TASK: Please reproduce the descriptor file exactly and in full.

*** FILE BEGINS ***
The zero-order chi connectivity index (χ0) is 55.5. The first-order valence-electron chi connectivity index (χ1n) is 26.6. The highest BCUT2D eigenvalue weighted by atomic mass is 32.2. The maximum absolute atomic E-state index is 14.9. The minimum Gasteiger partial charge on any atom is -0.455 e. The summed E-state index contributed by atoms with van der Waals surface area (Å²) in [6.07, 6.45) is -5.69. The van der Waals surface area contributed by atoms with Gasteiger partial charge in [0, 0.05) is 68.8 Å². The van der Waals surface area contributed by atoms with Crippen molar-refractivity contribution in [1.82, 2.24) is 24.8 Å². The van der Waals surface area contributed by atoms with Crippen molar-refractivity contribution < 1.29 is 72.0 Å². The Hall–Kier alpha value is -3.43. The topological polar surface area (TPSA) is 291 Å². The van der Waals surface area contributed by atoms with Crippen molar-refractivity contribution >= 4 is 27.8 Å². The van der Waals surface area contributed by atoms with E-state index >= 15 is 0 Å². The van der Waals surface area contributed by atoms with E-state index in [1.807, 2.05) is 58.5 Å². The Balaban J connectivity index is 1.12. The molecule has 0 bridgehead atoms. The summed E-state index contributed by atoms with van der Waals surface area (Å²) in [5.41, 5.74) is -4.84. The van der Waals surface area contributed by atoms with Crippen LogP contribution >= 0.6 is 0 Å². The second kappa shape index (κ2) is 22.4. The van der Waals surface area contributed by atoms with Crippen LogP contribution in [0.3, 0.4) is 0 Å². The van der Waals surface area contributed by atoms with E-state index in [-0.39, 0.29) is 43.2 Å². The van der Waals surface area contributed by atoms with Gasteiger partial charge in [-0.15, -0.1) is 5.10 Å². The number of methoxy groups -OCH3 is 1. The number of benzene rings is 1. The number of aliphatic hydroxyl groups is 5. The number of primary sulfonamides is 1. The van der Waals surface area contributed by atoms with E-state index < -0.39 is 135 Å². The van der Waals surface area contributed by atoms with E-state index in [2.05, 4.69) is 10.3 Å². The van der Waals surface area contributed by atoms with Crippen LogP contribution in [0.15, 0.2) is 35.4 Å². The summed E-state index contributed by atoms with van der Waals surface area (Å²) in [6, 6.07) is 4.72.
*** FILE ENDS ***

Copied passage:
The zero-order chi connectivity index (χ0) is 55.5. The first-order valence-electron chi connectivity index (χ1n) is 26.6. The highest BCUT2D eigenvalue weighted by atomic mass is 32.2. The maximum absolute atomic E-state index is 14.9. The minimum Gasteiger partial charge on any atom is -0.455 e. The summed E-state index contributed by atoms with van der Waals surface area (Å²) in [6.07, 6.45) is -5.69. The van der Waals surface area contributed by atoms with Gasteiger partial charge in [0, 0.05) is 68.8 Å². The van der Waals surface area contributed by atoms with Crippen molar-refractivity contribution in [1.82, 2.24) is 24.8 Å². The van der Waals surface area contributed by atoms with Crippen molar-refractivity contribution < 1.29 is 72.0 Å². The Hall–Kier alpha value is -3.43. The topological polar surface area (TPSA) is 291 Å². The van der Waals surface area contributed by atoms with Crippen molar-refractivity contribution >= 4 is 27.8 Å². The van der Waals surface area contributed by atoms with E-state index >= 15 is 0 Å². The van der Waals surface area contributed by atoms with E-state index in [1.807, 2.05) is 58.5 Å². The Balaban J connectivity index is 1.12. The molecule has 0 bridgehead atoms. The summed E-state index contributed by atoms with van der Waals surface area (Å²) in [5.41, 5.74) is -4.84. The van der Waals surface area contributed by atoms with Crippen LogP contribution >= 0.6 is 0 Å². The second kappa shape index (κ2) is 22.4. The van der Waals surface area contributed by atoms with Crippen LogP contribution in [0.3, 0.4) is 0 Å². The van der Waals surface area contributed by atoms with E-state index in [-0.39, 0.29) is 43.2 Å². The van der Waals surface area contributed by atoms with Gasteiger partial charge in [-0.15, -0.1) is 5.10 Å². The number of methoxy groups -OCH3 is 1. The number of benzene rings is 1. The number of aliphatic hydroxyl groups is 5. The number of primary sulfonamides is 1. The van der Waals surface area contributed by atoms with E-state index < -0.39 is 135 Å². The van der Waals surface area contributed by atoms with E-state index in [2.05, 4.69) is 10.3 Å². The van der Waals surface area contributed by atoms with Crippen LogP contribution in [0.15, 0.2) is 35.4 Å². The summed E-state index contributed by atoms with van der Waals surface area (Å²) in [6, 6.07) is 4.72.